Sunday 2 June 2013

Mrs Who?

And so, Matt Smith has announced that he's leaving the role of The Doctor at Christmas and the usual barrage of speculation has begun. Who will be the new Doctor? Will it be someone established? Will it be someone we've never heard of? Will he be black? Will he/she be female?

That last option is what I want to talk about here. Should the Doctor regenerate into a woman?

I can see why people ask for a female Doctor, or a Doctor with an obviously non-Western ethnic background. It would show that the BBC is committed to fairness and equality. Casting a woman or a person from a visible minority in such a major, iconic role would definitely send out a strong message; just as the inclusion of openly gay and 'omnisexual' characters has. However, much as I heartily support positive moves like that, I can't help feel that there are better ways to do it. My issue is not with the sexual politics of such a change. It's with the logic of doing it (and, by logic, I mean the show's internal logic).

I've been a fan of Doctor Who from the outset and I'm old enough to have seen all 10 regenerations to date. My family rented its first colour TV (everyone rented back then) because I went on and on and on about new Doctor Jon Pertwee being in colour. In the mid-1980s, I actually had a script I'd written selected by then-producer John Nathan-Turner and went to a number of production meetings at the BBC before, sadly, my script was bumped in favour of Frontios. Dagnabbit. I am pretty much everything you'd expect from a life-time long fan. But I'm also someone who worked tirelessly for fairness when I was a police officer. When I was a trainer at Hendon Police College, it was me who forced the decision that women could wear track suits or shorts instead of gym skirts during physical training. After the Stephen Lawrence Inquiry, I was one of the team selected to totally overhaul the Met Police's diversity training programme. I now work as a writer for TV and radio shows like QI and The Museum of Curiosity and no one shouts louder than me for more women to appear on the shows (although, to be fair, everyone on those shows shouts equally loudly). I'm not some sexist, misogynist nob who spends his days fuming over the number of female news anchors or the loss of the word 'gay' even though I never once used it to mean 'happy and abandoned'. But I still think that it makes no sense to have a female Doctor. Here's why.

Firstly, there's no real precedence for it. Time Lords can have 12 regenerations - 13 bodies - and the Doctor is on body 11. He's never changed sex before, so why would he now? His arch-enemy, the Master, has also had a number of bodies and they've all been male (although I'll concede that we haven't seen most of his regenerations). Time Lord President Borusa has appeared in several incarnations, all male. And when the Doctor and Morbius had their mind fight in The Brain of Morbius, we saw all of their previous incarnations on a screen. All male. Meanwhile, we have met a number of female Time Lords (Time Ladies?) over the years, such as the Rani, the Inquisitor, and Chancellors Thalia and Flavia, but we've only seen one regeneration - Romana, who changed from a woman into a woman. In 50 years there has never been a mention of Time Lords changing sex ... except just once, where Neil Gaiman muddied the waters in his 2012 script, The Doctor's Wife, in which he mentions a Time Lord called the Corsair who's been male and female (though the name suggests a somewhat campier Time Lord than we're used to - I imagine him/her cross-dressing or using technology to change sex on a whim). The only time a Time LOrd gender swap has ever been seen was in the 1999 Red Nose Day spoof Curse of Fatal Death where the Doctor morphs from Rowan Atkinson to Richard E 'lick the mirror handsome' Grant to Jim Broadbent to Hugh Grant to Joanna Lumley (incidentally, Jonathan Pryce would make a great Doctor and was, in this, a great Master).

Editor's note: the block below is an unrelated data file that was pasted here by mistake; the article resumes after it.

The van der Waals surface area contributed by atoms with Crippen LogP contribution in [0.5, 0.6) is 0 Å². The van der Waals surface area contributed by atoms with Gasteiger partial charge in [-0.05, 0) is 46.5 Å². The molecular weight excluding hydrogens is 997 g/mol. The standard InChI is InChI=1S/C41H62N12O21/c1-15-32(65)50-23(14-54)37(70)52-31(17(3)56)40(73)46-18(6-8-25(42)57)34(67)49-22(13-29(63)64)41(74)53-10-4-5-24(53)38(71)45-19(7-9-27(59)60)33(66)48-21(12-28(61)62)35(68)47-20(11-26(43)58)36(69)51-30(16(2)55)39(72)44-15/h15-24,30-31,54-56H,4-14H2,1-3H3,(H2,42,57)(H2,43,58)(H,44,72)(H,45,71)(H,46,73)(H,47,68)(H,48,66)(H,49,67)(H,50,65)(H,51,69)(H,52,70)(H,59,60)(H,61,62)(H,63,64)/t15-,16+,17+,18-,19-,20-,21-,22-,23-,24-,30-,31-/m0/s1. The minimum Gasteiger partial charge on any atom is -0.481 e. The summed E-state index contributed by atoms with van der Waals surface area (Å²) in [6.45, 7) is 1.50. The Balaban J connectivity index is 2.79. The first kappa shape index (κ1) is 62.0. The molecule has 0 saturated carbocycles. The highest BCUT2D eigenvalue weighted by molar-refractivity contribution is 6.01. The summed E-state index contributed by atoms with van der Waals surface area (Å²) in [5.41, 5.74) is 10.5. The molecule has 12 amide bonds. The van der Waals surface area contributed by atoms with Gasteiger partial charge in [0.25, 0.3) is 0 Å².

Secondly, how would family relationships work if the parents kept shifting genders? And how would that affect reproduction? We know that Time Lords have kids - the Doctor certainly had children and at least one grandchild - Susan. I'm afraid that I don't buy into the whole 'but Time Lords are aliens and don't have to follow the same rules as humans'. From what I've seen, they're not that alien. They have all of the same emotional responses as us; love, grief, anger, surprise, fear, longing, anguish. They are upright, bipedal warm-blooded mammals (we've seen the Doctor's nipples many times and female Time Lords definitely have breasts). Yes, they have two hearts. Yes, they have some organs we don't. But, otherwise, they're still more like us than koalas, blue whales or fruit bats are, and they share our DNA. And how would long-term relationships work if your partner kept changing sex? Or are all Time Lords 'omnisexual' like Captain Jack? I've never seen the Doctor come on to a male companion, have you? But I have seen him fall in love with Rose Tyler (a woman) and marry River Song (a woman) though. Then there's the Doctor's relationship with the TARDIS itself. Or herself. How would that be affected?